If you haven't visited the World Trade Center site recently, you might be surprised by the formidable appearance of One World Trade Center. Construction at the site of the former World Trade Centers has suddenly escalated to seemingly boundless speeds.
When we moved to New York in 2009, the entire site was still a large pit, and the hole in the ground served as a continual source of embarrassment for locals and visitors alike, who'd ask questions like "8 years later and we still haven't rebuilt?'. Though One World Trade Center's cornerstone was laid in 2004, construction was stalled for several years while contractors, designers, development firms, and New York City disputed financing and design.
Construction started again in full after 2006, so in actuality when we looked at the pit in 2009, progress was happening, it was simply underground and impossible to see. Workers laid a 187 foot concrete base before starting the construction of the building.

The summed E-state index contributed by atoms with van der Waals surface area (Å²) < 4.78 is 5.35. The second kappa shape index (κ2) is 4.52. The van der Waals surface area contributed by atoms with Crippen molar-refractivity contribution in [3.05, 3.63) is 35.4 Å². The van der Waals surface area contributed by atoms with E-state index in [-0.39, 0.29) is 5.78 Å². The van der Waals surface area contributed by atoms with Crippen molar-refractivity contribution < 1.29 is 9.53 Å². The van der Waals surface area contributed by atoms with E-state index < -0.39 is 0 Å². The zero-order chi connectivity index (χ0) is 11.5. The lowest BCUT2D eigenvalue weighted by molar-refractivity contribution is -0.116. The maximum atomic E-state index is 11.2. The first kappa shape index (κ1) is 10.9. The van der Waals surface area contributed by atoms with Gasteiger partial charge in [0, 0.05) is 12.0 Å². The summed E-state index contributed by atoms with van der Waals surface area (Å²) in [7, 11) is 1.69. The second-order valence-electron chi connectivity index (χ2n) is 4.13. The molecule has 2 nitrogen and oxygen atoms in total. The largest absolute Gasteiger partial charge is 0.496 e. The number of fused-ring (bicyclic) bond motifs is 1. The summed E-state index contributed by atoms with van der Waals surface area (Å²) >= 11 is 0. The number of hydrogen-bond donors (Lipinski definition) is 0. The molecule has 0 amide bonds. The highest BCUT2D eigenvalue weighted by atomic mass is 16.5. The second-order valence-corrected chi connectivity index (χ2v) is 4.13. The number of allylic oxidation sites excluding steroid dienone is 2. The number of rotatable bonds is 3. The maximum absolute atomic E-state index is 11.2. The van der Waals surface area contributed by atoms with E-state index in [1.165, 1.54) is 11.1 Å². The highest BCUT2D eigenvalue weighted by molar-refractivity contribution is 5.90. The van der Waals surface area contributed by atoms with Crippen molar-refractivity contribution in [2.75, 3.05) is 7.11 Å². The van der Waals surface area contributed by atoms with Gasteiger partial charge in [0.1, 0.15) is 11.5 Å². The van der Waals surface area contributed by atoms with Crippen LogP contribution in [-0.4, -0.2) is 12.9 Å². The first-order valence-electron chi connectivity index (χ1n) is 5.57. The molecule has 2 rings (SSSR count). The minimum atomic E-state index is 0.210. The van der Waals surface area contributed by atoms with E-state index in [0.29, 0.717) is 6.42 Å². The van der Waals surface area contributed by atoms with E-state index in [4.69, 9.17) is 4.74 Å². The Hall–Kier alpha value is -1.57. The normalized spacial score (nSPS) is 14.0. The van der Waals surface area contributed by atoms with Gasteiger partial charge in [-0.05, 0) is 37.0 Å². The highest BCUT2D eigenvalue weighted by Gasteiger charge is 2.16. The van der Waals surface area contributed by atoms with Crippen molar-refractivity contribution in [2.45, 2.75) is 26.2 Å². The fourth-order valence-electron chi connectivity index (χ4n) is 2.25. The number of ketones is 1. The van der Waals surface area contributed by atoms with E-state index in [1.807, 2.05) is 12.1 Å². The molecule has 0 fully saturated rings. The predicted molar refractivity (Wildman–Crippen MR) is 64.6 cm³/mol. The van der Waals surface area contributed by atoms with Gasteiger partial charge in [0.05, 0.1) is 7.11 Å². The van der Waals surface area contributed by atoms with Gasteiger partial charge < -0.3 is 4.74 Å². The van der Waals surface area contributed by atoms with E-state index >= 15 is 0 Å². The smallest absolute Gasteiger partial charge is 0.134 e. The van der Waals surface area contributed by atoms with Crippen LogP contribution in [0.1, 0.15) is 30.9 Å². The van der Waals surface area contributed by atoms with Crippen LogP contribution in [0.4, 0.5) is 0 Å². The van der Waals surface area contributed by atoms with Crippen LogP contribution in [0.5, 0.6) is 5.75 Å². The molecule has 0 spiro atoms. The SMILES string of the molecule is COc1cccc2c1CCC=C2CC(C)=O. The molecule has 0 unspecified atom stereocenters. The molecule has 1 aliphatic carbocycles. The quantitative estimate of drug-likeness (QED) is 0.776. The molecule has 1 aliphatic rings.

Since the base's completion, it seems that every time I'm in the Tribeca area, One World Trade Center has grown. At its completion, estimated for 2013, One World Trade Center will be the tallest building in the US when one accounts for its spire: 1,776 feet tall.
This September 11th, in order to commemorate the 10 year anniversary of the attacks, The National September 11th Memorial and Museum will open. The reflecting pools near One World Trade Center are located in the exact locations of the former Twin Towers, and the museum lies under these pools.
I love the various angles of reflection the building offers. One World Trade Center serves as a sturdy, strong addition to the city's skyline. This coming September 11th will be an emotional, difficult day for many, but it won't be a day when anyone asks 'why hasn't America rebuilt?'.